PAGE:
You won’t wipe away my joy
in my seaweed skin, my hunched neck,
my folds and creases you hide in
even as I throw my arm around you and lie
my leg sweaty and cooling next to yours.
I know you make my face more
interesting to me on this beautifully
lit stage made to look like an open
field where I wander in your theater
of fantasies touching God knows what
in this delirium of bodies
in this noisy club where everybody’s
drinking and that’s you leaning over
secretly spitting in everybody’s drink.
In my fever God put me down a hole to heal or die—
what could I do but look up at the sky,
down at the molten creep of the underworld?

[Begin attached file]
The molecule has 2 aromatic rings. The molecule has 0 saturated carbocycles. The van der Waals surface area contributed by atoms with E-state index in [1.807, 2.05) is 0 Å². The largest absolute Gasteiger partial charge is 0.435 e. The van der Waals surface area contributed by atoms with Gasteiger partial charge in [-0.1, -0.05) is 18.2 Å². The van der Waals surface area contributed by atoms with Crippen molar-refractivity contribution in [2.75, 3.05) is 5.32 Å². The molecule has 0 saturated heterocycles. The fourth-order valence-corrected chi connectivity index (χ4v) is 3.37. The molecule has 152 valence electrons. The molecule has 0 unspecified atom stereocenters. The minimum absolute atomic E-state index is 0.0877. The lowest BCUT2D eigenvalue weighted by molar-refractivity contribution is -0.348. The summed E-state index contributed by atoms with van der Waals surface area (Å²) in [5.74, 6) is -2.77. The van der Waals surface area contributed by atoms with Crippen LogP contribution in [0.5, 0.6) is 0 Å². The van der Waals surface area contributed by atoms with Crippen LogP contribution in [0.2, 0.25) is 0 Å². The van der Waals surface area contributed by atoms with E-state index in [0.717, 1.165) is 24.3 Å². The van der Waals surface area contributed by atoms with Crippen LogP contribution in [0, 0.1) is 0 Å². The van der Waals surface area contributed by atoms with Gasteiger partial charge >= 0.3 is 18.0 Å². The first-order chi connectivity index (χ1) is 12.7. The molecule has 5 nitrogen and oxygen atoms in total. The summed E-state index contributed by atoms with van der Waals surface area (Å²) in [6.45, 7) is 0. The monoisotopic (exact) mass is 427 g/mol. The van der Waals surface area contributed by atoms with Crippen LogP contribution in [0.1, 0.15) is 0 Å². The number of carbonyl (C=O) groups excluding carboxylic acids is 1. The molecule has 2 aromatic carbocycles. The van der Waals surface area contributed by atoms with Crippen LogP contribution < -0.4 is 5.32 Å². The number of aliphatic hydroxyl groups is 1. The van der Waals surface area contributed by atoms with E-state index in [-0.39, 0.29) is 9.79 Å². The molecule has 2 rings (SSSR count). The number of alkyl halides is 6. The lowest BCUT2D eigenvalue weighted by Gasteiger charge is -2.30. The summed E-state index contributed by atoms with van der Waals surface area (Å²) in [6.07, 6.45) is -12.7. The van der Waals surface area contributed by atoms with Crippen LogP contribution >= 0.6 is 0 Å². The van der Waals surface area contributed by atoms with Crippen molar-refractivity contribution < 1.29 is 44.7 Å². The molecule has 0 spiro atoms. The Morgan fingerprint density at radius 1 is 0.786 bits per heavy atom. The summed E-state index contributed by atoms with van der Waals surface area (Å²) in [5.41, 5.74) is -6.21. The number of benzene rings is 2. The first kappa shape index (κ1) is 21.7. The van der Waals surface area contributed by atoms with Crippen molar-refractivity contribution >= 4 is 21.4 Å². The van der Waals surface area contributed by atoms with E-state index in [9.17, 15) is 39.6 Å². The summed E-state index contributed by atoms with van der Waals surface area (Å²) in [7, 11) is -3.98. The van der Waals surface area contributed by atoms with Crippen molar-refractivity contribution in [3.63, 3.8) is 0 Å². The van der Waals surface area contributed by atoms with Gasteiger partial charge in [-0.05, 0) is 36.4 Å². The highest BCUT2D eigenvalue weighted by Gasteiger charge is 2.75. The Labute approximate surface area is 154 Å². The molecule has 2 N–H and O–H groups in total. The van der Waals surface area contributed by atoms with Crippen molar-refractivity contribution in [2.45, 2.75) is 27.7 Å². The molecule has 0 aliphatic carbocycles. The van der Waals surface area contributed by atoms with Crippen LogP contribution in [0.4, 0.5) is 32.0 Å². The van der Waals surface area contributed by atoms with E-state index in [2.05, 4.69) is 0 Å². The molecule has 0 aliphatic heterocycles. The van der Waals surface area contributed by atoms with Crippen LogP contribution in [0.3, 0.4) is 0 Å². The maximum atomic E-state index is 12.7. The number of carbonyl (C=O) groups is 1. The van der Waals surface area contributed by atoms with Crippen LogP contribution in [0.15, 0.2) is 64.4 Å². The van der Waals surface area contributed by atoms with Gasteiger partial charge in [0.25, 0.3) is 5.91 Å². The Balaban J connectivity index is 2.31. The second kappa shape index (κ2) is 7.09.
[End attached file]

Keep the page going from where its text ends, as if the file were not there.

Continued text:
There were tables and chairs and houses and lights
but no people—no people anywhere:
empty as the volcanic plain of the Mountains of the Moon
where my fear was like a mouth in which I was the only word
and it spoke me back to God in a way that said
No—and for my refusal, God gave me the fever,
God put me down the hole—and God was right:
He lay out there hiding on the plain so empty:
I looked up out of my hole, ready to die
among the tables and chairs and houses and lights and God
put Himself in my hand and dared me to bite.
from American Poetry Review